The Telegraph
Since 1st March, 1999
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- The angularities of Natwar Singh’s foreign policy vision are damaging

The external affairs minister, Kunwar Natwar Singh, began well. He said the right things, made the right moves. This is not surprising for someone trained in diplomacy at the age of 22 — and as long as 51 years ago. He spent the next 31 years in the civil service practising what he was taught, and then did a short stint as minister of state in the external affairs ministry in a different role as a politician.

But before the week was out, Natwar Singh, the diplomat, gave way to Natwar Singh, the individual. The new foreign-policy team in South Block, made up of Singh and the national security adviser, J.N. Dixit, has the potential to be a dream team, if only the new minister can resist the urge to be himself. If Singh fails in this effort, disaster awaits South Block at a time when Indian diplomacy is at the crossroads and facing some of its biggest challenges since Jawaharlal Nehru steered the country’s foreign policy along pioneering lines uncharted by any country in history.

The danger of “Natwar Singh acting like Natwar Singh” apart, the threat to Indian diplomacy in the new dispensation comes from what the new minister is likely to say and do out of his loyalty and debt of gratitude to the Nehru-Gandhi family. That loyalty, incidentally, is genuine, unlike in the vast majority of Congressmen, who are at their best in the party’s culture of sycophancy.

The threat to India’s foreign policy and national interest stemming from such loyalty was in evidence when Singh made jaws drop in South Block last weekend by announcing in Jaipur that Sonia Gandhi would visit Pakistan. India and Pakistan have agreed on a formula for talks, which, so far, remains unaffected by the change in government in New Delhi. Singh does not need anyone to tell him that a visit to Pakistan by Sonia is unlike a trip to Karachi by her two children to watch cricket. To announce a visit by Sonia to Pakistan at this stage is to pre-empt those talks, the schedule of which is based on the rationale that an improvement in relations with Pakistan is a process of graduation.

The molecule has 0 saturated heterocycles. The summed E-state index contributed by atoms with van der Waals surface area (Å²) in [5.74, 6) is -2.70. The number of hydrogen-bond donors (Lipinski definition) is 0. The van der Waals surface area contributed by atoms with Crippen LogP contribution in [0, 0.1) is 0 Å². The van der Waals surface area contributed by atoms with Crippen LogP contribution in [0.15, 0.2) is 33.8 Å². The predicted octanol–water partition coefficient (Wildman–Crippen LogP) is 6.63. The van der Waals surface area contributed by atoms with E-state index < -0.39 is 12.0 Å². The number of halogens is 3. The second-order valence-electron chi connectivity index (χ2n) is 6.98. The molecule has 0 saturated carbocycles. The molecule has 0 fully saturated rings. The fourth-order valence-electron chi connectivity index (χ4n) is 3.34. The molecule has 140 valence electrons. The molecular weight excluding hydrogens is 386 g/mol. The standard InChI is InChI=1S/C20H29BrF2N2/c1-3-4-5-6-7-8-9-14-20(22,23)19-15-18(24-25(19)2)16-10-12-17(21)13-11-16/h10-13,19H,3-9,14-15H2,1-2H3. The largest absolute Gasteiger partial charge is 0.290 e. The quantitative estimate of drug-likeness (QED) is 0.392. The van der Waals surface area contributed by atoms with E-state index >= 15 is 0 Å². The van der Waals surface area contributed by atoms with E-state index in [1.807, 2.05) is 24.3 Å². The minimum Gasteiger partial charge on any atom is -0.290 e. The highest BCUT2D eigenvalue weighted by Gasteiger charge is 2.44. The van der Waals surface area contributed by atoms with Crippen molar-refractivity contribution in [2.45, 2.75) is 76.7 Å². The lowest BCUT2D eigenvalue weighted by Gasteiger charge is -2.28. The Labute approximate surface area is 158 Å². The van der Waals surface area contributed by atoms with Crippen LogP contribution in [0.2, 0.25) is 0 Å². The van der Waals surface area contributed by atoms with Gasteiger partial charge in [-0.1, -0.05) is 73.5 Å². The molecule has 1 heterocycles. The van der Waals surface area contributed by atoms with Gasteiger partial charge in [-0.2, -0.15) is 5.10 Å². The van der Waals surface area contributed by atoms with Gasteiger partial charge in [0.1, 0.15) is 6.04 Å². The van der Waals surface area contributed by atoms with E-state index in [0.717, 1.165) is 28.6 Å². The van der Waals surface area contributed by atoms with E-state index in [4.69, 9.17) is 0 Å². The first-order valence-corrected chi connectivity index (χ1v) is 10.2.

The Bharatiya Janata Party-led government insisted that talks should begin at the level of joint secretaries and move up, depending on the progress made at each step. For this reason, it resisted the idea of a meeting between the foreign ministers, Yashwant Sinha and Khurshid Kasuri. Singh’s announcement that the supreme leader of the ruling alliance would visit Pakistan has undercut a peace process that held out hopes of some accommodation between Islamabad and New Delhi.

Besides, where does this leave the prime minister, Manmohan Singh' He may be a political light-weight at home, but in bypassing him for the first concrete foreign policy announcement by the new government, the external affairs minister has diminished the prime minister in the eyes of the world: much more than anything that the left parties have so far done to undermine the new prime minister’s authority or his government’s credibility. Indeed, very much more in this case, because Manmohan Singh was born in Gah, now in Pakistan and this had potential for dealing with Pakistan as in the case of the former prime minister, I.K. Gujral.

By inviting Sonia to visit Pakistan and getting Singh to thoughtlessly accept that invitation on her behalf, hurriedly and without due consideration of its consequences, Pervez Musharraf has once again shown how good he is at manipulation. This should not have come as a surprise to an external affairs minister who has watched and understood how Musharraf has manipulated the Americans, the Australians and the British since September 11, 2001, and the entire Commonwealth in the most recent example of its re-admission to that organization.

Musharraf stands to gain in three ways by getting Sonia to accept his invitation and eventually making sure that her visit to Pakistan takes place. First, he undercuts Manmohan Singh as prime minister, and in turn, the decision-making process in the Indian government, where, by convention, the most important foreign-policy decisions are taken by the prime minister’s office, not the external affairs ministry.